Git: The Basics Of Version Control Management

Introduction

If you are new to software development or writing software in general one of the first things you should learn along side of your first language is version control. Imagine the following: You are working on a team of software engineers. Each person is contributing to the same project. How are you all working on separate computers yet contributing to the same code? Better yet, how is the code you are writing also magically include the code the rest of the team is writing at the exact same time? Also how is everyone testing their code to make sure it works before magically throwing it in the code everyone else is writing in? What if this introduces a bug? Would each individual have to solve this bug in the exact same way with code they didn’t write? This sounds like an absolute nightmare. This is why software configuration management (SCM) exists. And one of the problems that an SCM called git solves with branching and merging.

Managing Your Code

In this section we will go over some scenarios you might come across when managing versions of code. Think of this as somewhat of a handy git cheat sheet. First we will go over a synopsis of the scenario, followed by a diagram, followed by the prospective git command line entries you will need to implement these changes. Ready? Here we go!

  • You need to create a new branch separate from the main code base in order to implement/test a feature without affecting the main branch.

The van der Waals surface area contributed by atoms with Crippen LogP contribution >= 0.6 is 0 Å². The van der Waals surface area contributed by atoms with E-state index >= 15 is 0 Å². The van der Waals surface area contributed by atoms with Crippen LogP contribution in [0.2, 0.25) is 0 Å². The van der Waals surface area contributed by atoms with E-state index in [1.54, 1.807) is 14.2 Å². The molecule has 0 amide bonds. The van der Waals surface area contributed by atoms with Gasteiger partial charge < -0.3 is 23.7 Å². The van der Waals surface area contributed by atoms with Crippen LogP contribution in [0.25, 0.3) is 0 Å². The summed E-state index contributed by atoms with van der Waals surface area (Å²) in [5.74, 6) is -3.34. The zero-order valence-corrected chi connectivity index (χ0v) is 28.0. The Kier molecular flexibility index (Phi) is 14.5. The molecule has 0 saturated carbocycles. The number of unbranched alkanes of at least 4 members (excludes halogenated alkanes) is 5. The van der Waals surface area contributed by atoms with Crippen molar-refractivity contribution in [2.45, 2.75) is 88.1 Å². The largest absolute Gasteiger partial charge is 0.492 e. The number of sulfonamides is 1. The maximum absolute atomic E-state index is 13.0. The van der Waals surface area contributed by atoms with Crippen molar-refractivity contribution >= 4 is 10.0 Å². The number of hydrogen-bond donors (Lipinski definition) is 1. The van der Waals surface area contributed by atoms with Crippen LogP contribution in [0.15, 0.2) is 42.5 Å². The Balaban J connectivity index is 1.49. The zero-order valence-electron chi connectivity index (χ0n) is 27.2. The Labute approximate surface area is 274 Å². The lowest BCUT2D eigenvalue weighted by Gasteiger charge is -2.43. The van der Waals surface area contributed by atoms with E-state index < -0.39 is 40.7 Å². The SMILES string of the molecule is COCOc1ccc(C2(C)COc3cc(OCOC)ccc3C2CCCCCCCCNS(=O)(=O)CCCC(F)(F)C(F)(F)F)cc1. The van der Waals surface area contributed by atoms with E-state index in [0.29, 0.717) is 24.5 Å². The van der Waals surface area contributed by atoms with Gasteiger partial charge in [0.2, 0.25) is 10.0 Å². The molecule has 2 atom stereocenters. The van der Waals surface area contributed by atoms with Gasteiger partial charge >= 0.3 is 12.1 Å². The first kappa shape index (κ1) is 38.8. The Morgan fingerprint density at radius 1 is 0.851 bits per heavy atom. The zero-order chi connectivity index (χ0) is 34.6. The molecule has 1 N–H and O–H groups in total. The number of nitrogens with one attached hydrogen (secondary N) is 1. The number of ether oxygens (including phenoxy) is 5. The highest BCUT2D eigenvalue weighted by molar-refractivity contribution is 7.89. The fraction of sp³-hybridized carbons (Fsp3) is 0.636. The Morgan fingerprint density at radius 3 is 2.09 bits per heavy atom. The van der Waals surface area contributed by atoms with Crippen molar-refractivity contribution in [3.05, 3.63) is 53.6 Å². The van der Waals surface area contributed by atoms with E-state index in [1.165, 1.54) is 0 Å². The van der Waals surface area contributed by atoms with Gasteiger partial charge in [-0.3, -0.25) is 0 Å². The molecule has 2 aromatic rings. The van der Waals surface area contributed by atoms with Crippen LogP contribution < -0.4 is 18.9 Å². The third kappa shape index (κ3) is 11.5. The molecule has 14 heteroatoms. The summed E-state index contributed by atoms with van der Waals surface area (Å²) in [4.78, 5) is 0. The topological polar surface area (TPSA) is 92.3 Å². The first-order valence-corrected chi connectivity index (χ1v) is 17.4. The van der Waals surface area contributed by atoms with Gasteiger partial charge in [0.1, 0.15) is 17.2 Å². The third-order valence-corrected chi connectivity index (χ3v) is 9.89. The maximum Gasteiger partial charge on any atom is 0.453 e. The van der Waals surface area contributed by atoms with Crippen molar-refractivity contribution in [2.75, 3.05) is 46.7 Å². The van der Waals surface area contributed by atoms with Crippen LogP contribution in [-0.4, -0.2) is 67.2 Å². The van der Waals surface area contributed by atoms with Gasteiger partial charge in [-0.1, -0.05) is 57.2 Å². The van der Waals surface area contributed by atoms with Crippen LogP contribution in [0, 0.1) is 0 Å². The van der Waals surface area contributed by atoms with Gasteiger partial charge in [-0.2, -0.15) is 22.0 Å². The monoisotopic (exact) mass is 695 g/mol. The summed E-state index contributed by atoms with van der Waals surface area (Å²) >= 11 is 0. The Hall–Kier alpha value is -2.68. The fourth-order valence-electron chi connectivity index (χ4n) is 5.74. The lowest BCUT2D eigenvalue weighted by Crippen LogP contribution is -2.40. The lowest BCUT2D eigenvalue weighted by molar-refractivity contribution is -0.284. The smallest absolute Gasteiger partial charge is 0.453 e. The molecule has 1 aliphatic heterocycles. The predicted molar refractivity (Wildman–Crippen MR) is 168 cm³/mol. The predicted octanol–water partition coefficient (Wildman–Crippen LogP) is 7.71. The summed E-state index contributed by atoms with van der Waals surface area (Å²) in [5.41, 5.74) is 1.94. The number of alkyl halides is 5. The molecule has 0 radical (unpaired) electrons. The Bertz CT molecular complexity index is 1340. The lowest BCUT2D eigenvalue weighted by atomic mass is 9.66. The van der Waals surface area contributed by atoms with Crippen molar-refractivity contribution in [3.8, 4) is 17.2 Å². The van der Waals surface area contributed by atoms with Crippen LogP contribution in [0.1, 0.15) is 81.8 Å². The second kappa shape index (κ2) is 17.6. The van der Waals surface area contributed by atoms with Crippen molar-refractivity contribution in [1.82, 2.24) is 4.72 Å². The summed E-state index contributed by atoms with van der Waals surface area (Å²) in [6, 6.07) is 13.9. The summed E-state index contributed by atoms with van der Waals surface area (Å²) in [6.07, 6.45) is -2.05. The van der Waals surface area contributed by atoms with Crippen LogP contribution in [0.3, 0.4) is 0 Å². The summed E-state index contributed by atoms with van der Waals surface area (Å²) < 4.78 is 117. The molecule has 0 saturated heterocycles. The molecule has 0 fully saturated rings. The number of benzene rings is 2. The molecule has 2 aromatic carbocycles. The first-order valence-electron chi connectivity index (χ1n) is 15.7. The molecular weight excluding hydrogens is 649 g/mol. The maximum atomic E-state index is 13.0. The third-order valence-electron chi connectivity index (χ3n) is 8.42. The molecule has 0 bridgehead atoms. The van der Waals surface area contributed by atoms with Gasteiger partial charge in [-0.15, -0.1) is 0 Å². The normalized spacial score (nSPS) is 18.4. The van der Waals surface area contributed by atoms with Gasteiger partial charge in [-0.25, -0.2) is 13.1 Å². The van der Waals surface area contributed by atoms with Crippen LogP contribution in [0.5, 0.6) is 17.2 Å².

If anyone has suggestions on a good free online diagram resource PLEASE let me know.

First you need to create a local branch called feature while simultaneously creating a corresponding remote branch. Using the git command line interface enter the following:

git checkout -b feature

You will then write the code for this new feature branch and commit it to the remote repository by entering the following within the git command line:

git add .
git commit -m "feature created"
git push
  • You wish to merge your feature branch back with the main branch. The main branch has developed further since you began working on the feature branch.
MS Paint ftw

say you are currently in the feature branch and have already pushed your commit to this branch after verifying it works. In order to merge this new feature with the main branch you first need to switch to the main branch. Do so by entering the following within the git command line:

git checkout main

It is important to be within the branch you want to merge in to when merging two branches. Now you will need to specify the branch you would like to merge with your current branch. You will also need to push these changes to the repository. Do so by entering the following within the git command line:

git merge feature
git add .
git commit -m "feature merge"
git push

Conclusion

Software development is generally not a solo exercise. Even in the instances it is it is crucial to be able to manage your code as it develops. Version control helps prevent bugs, provides a record of when certain changes were implemented, and allows multiple programmers to collaborate on projects.

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Ryan Schleck

Ryan Schleck

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